The court found that Donziger and his team “wrote the [Ecuadorian] court’s Judgment themselves and promised $500,000 to the Ecuadorian judge to rule in their favor and sign their judgment.” As Judge Lewis Kaplan stated in the court’s ruling:

The wrongful actions of Donziger and his Ecuadorian legal team would be offensive to the laws of any nation that aspires to the rule of law, including Ecuador – and they knew it. Indeed, one Ecuadorian legal team member, in a moment of panicky candor, admitted that if documents exposing just part of what they had done were to come to light, “apart from destroying the proceeding, all of us, your attorneys, might go to jail.” It is time to face the facts.

During the seven-week trial, Chevron presented unrebutted evidence detailing the extent of the fraudulent acts undertaken and directed by Donziger, his Ecuadorian legal team and other associates, including fabricating environmental evidence, pressuring scientific experts to falsify reports, plotting to intimidate judges into handing down favorable rulings, bribing court-appointed experts, ghostwriting court reports and even drafting the final judgment.

Chevron called 24 witnesses, offered deposition testimony from 21 others, and offered more than 3,000 exhibits into evidence. Testimony included those formerly aligned with the plaintiffs, who provided firsthand accounts of corruption:

The March 2014 ruling prohibits Donziger and his associates from seeking to enforce the Ecuadorian judgment in the United States and further prohibits them from profiting from their illegal acts.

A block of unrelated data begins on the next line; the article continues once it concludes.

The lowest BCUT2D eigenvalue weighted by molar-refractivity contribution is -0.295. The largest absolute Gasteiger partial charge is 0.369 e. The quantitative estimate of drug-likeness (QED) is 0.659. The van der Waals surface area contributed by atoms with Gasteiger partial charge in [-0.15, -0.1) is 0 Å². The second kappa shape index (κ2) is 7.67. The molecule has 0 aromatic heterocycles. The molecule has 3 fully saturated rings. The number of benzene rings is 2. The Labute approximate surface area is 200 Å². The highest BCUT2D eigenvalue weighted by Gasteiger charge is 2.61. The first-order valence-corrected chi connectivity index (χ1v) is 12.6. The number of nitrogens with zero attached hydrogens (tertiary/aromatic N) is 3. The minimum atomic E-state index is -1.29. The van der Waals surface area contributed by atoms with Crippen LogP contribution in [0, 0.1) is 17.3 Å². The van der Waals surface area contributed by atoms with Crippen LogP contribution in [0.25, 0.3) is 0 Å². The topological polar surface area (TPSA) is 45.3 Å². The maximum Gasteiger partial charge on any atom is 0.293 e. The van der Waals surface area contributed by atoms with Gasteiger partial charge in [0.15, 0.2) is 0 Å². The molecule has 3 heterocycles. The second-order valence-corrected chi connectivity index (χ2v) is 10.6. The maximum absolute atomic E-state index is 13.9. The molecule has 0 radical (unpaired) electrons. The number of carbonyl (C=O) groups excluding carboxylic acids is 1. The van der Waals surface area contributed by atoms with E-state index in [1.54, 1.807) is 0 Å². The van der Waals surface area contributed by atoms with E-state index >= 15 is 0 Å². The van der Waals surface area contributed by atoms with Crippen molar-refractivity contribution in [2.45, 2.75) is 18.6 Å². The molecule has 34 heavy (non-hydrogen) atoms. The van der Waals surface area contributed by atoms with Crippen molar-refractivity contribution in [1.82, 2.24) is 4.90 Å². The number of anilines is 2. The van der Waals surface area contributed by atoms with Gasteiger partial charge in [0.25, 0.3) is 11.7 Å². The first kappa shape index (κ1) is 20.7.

The Ecuadorian judgment is being questioned in other jurisdictions as well: After reviewing extensive evidence of the fraud and corruption marring the Ecuadorian proceedings, the Permanent Court of Arbitration in The Hague has ordered the Republic of Ecuador to suspend enforcement of any judgment against Chevron until it resolves the claim Chevron has brought against Ecuador for violations of its investment treaty with the U.S. in connection with the case. Disregarding this order, the government of Ecuador has done nothing to suspend enforcement efforts and, in fact, has embarked on a global campaign against Chevron in an attempt to discredit the international arbitration system.

Separately, the tribunal issued a Partial Award, finding that the Settlement and Release Agreements that the government of Ecuador entered into with TexPet released the company and its affiliates of any liability for all public interest or collective environmental claims. This award confirms that the fraudulent claims against Chevron should not have been brought in the first place.

Chevron does not believe that the Ecuador ruling is enforceable in any court that observes the rule of law. The recent RICO decision validates this belief. The company will continue to seek to hold accountable the perpetrators of this fraud. Chevron will also continue to pursue relief against Ecuador in our pending arbitration. Chevron will resist any enforcement effort and seek to hold anyone who would attempt to enforce the fraudulent judgment in another jurisdiction accountable to the full extent of the law.